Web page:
And that’s just scratching the surface. The more you dig into the lives of millionaires, the more you’ll see that there’s a huge difference between what Americans think a millionaire’s lifestyle looks like and how they actually live their lives.

How Do You Become a Millionaire?

We’d be willing to bet you want to become a real millionaire—someone who actually has $1 million or more in assets and zero debt weighing them down.

Can anyone be a millionaire?

If becoming a millionaire seems impossible, we’ve got some good news for you. Ramsey Solutions conducted the largest study ever done on millionaires, and we found that, for the most part, they’re ordinary folks just like you. In fact, the top five professions of millionaires were accountants, engineers, management, attorneys and teachers!

Here at Ramsey, we believe anyone can build wealth—no matter their background or income. And we believe anyone can become a millionaire. Believe it or not, the vast majority of millionaires didn’t inherit their money or win the lottery. That’s just another dumb millionaire myth.

In fact, a whopping 79% of millionaires didn’t receive any inheritance at all. And 8 in 10 grew up in households at or below middle-income level, while only 2% said they came from an upper-income family. Here’s the truth—millionaires are made, not born.

Here are some of the things they did do to achieve millionaire status:

  1. They stayed far away from debt.
  2. They invested early and consistently into their 401(k).
  3. They made savings a top priority.
  4. They found ways to increase their income.
  5. They cut out unnecessary expenses from their budget.
  6. They worked with an investment professional.

Doing these things year after year takes a lot of discipline, but becoming a millionaire is absolutely possible.

 

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Work With an Investment Professional

If you want to learn more about hitting that million-dollar mark, it can pay to sit down with a pro. For help finding one in your area, check out SmartVestor. It’s a free program that’ll connect you with financial advisors who can help you make informed investing decisions, so you can pursue your retirement dreams with more confidence.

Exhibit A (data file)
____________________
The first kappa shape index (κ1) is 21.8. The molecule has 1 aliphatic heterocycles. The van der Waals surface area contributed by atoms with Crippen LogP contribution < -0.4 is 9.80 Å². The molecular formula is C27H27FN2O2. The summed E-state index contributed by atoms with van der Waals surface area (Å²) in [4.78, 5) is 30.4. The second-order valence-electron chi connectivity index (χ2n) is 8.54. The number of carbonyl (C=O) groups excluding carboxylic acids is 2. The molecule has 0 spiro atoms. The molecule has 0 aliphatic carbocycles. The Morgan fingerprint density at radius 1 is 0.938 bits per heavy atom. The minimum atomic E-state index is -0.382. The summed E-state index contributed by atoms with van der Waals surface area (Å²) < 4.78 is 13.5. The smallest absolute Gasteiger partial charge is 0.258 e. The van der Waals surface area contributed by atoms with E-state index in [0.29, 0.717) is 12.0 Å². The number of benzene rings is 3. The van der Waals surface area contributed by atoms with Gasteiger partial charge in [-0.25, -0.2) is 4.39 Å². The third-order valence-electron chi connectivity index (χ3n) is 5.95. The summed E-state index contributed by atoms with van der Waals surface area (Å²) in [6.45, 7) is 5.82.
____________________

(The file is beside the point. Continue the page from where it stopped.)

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Frequently Asked Questions

It might be surprising, but most millionaires don’t get rich quick. In fact, folks who dive into single stocks, crypto, or their friend’s latest rental property flipping scheme looking for a quick and easy way to make bank usually only end up with more heartbreak and less money in their pocket.

So how do millionaires build their net worth? The answer is actually quite boring, but with consistency and patience, it works! The number one contributing factor to millionaires’ high net worth was investing consistently in their retirement plans over a long period of time.11 That’s right! Most millionaires used their 401(k) and IRA to build their wealth.

It’s not flashy or fancy, but it’s tried and true—if you invest 15% of your gross income into tax-advantaged accounts over 25, 30 or 40 years, you will become a millionaire!

We’ll let you in on a little secret . . . just because someone looks like they’re a millionaire doesn’t mean they are. Sorry to burst your bubble, but most millionaires look more like your unassuming next-door neighbor than the celebrities and athletes you see on TV.

In fact, we found that the top three car brands millionaires drive aren’t even luxury brands. According to The National Study of Millionaires, the two most popular makes of cars among millionaires were Toyota and Honda, with nearly one third of them (31%) driving one of those brands.

Do millionaires spend their money on exclusive brands and dining out on steak and caviar? Nope. The millionaires in our study said they spend an average of $117 per month on clothes and less than $200 each month at restaurants.12 That’s some cheap caviar.

See, becoming a millionaire is all about how you behave with your money, not about keeping up with the Joneses. If you want to build wealth and become a Baby Steps Millionaire, stop caring about what other people think about your clothes, your car or your house. Keep your eyes on the prize. Live like no one else so that later you can live and give like no one else.

This article provides general guidelines about investing topics. Your situation may be unique. If you have questions, connect with a SmartVestor Pro. Ramsey Solutions is a paid, non-client promoter of participating Pros. 

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About the author

Ramsey

Ramsey Solutions has been committed to helping people regain control of their money, build wealth, grow their leadership skills, and enhance their lives through personal development since 1992. Millions of people have used our financial advice through 22 books (including 12 national bestsellers) published by Ramsey Press, as well as two syndicated radio shows and 10 podcasts, which have over 17 million weekly listeners. Learn More.